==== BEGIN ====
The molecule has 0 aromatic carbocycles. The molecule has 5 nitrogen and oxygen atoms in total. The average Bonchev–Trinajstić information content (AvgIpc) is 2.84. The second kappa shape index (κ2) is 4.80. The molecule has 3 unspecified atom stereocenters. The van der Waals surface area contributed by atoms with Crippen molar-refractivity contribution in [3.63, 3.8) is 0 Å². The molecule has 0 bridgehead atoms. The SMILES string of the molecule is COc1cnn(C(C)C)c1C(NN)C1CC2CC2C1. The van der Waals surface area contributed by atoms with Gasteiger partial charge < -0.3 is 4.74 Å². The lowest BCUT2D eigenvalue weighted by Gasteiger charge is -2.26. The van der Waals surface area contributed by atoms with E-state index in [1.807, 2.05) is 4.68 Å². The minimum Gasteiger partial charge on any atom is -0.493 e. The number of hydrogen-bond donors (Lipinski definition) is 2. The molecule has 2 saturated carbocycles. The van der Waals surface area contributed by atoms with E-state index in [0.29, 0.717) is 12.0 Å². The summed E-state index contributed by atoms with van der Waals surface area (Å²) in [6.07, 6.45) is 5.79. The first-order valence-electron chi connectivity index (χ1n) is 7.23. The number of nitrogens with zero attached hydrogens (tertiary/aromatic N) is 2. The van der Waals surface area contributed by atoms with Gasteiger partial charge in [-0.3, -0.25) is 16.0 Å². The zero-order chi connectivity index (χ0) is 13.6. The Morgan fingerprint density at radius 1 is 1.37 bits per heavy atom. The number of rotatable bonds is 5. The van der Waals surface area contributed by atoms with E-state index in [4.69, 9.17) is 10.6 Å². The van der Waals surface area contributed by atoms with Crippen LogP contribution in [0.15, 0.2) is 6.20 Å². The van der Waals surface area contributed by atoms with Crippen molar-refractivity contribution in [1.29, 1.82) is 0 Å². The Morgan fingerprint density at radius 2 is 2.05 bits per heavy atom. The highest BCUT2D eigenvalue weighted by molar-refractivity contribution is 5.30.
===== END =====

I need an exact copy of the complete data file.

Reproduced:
The molecule has 0 aromatic carbocycles. The molecule has 5 nitrogen and oxygen atoms in total. The average Bonchev–Trinajstić information content (AvgIpc) is 2.84. The second kappa shape index (κ2) is 4.80. The molecule has 3 unspecified atom stereocenters. The van der Waals surface area contributed by atoms with Crippen molar-refractivity contribution in [3.63, 3.8) is 0 Å². The molecule has 0 bridgehead atoms. The SMILES string of the molecule is COc1cnn(C(C)C)c1C(NN)C1CC2CC2C1. The van der Waals surface area contributed by atoms with Gasteiger partial charge < -0.3 is 4.74 Å². The lowest BCUT2D eigenvalue weighted by Gasteiger charge is -2.26. The van der Waals surface area contributed by atoms with E-state index in [1.807, 2.05) is 4.68 Å². The minimum Gasteiger partial charge on any atom is -0.493 e. The number of hydrogen-bond donors (Lipinski definition) is 2. The molecule has 2 saturated carbocycles. The van der Waals surface area contributed by atoms with E-state index in [0.29, 0.717) is 12.0 Å². The summed E-state index contributed by atoms with van der Waals surface area (Å²) in [6.07, 6.45) is 5.79. The first-order valence-electron chi connectivity index (χ1n) is 7.23. The number of nitrogens with zero attached hydrogens (tertiary/aromatic N) is 2. The van der Waals surface area contributed by atoms with Gasteiger partial charge in [-0.3, -0.25) is 16.0 Å². The zero-order chi connectivity index (χ0) is 13.6. The Morgan fingerprint density at radius 1 is 1.37 bits per heavy atom. The number of rotatable bonds is 5. The van der Waals surface area contributed by atoms with E-state index in [4.69, 9.17) is 10.6 Å². The van der Waals surface area contributed by atoms with Crippen LogP contribution in [0.15, 0.2) is 6.20 Å². The van der Waals surface area contributed by atoms with Crippen molar-refractivity contribution in [1.29, 1.82) is 0 Å². The Morgan fingerprint density at radius 2 is 2.05 bits per heavy atom. The highest BCUT2D eigenvalue weighted by molar-refractivity contribution is 5.30.